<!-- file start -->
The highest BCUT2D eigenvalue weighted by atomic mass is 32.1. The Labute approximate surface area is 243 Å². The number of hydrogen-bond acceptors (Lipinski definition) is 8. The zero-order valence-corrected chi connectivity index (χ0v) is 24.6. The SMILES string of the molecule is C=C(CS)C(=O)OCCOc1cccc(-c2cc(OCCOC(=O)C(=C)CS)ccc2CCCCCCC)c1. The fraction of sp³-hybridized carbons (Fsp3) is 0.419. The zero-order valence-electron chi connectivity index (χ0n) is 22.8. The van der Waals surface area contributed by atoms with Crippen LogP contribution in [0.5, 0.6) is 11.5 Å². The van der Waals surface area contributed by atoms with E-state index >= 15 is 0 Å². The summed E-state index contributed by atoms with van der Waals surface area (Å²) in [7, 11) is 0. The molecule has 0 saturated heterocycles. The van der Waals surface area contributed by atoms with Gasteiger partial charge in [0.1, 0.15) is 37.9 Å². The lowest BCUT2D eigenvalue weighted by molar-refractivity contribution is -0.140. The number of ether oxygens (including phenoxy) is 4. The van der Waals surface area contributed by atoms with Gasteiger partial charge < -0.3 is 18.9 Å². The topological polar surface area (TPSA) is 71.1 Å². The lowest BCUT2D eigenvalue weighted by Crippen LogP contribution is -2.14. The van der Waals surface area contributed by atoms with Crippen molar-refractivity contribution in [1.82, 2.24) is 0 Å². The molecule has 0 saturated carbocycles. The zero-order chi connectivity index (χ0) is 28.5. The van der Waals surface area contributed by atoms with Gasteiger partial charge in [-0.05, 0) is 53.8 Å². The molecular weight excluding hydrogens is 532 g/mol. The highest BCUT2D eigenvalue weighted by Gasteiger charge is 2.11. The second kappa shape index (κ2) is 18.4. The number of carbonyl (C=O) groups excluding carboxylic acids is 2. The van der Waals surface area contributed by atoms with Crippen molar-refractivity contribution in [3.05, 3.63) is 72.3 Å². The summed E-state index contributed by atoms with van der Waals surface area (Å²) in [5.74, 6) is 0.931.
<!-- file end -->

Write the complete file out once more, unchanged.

The highest BCUT2D eigenvalue weighted by atomic mass is 32.1. The Labute approximate surface area is 243 Å². The number of hydrogen-bond acceptors (Lipinski definition) is 8. The zero-order valence-corrected chi connectivity index (χ0v) is 24.6. The SMILES string of the molecule is C=C(CS)C(=O)OCCOc1cccc(-c2cc(OCCOC(=O)C(=C)CS)ccc2CCCCCCC)c1. The fraction of sp³-hybridized carbons (Fsp3) is 0.419. The zero-order valence-electron chi connectivity index (χ0n) is 22.8. The van der Waals surface area contributed by atoms with Crippen LogP contribution in [0.5, 0.6) is 11.5 Å². The van der Waals surface area contributed by atoms with E-state index >= 15 is 0 Å². The summed E-state index contributed by atoms with van der Waals surface area (Å²) in [7, 11) is 0. The molecule has 0 saturated heterocycles. The van der Waals surface area contributed by atoms with Gasteiger partial charge in [0.1, 0.15) is 37.9 Å². The lowest BCUT2D eigenvalue weighted by molar-refractivity contribution is -0.140. The number of ether oxygens (including phenoxy) is 4. The van der Waals surface area contributed by atoms with Gasteiger partial charge < -0.3 is 18.9 Å². The topological polar surface area (TPSA) is 71.1 Å². The lowest BCUT2D eigenvalue weighted by Crippen LogP contribution is -2.14. The van der Waals surface area contributed by atoms with Crippen molar-refractivity contribution in [1.82, 2.24) is 0 Å². The molecule has 0 saturated carbocycles. The zero-order chi connectivity index (χ0) is 28.5. The van der Waals surface area contributed by atoms with Gasteiger partial charge in [-0.05, 0) is 53.8 Å². The molecular weight excluding hydrogens is 532 g/mol. The highest BCUT2D eigenvalue weighted by Gasteiger charge is 2.11. The second kappa shape index (κ2) is 18.4. The number of carbonyl (C=O) groups excluding carboxylic acids is 2. The van der Waals surface area contributed by atoms with Crippen molar-refractivity contribution in [3.05, 3.63) is 72.3 Å². The summed E-state index contributed by atoms with van der Waals surface area (Å²) in [5.74, 6) is 0.931.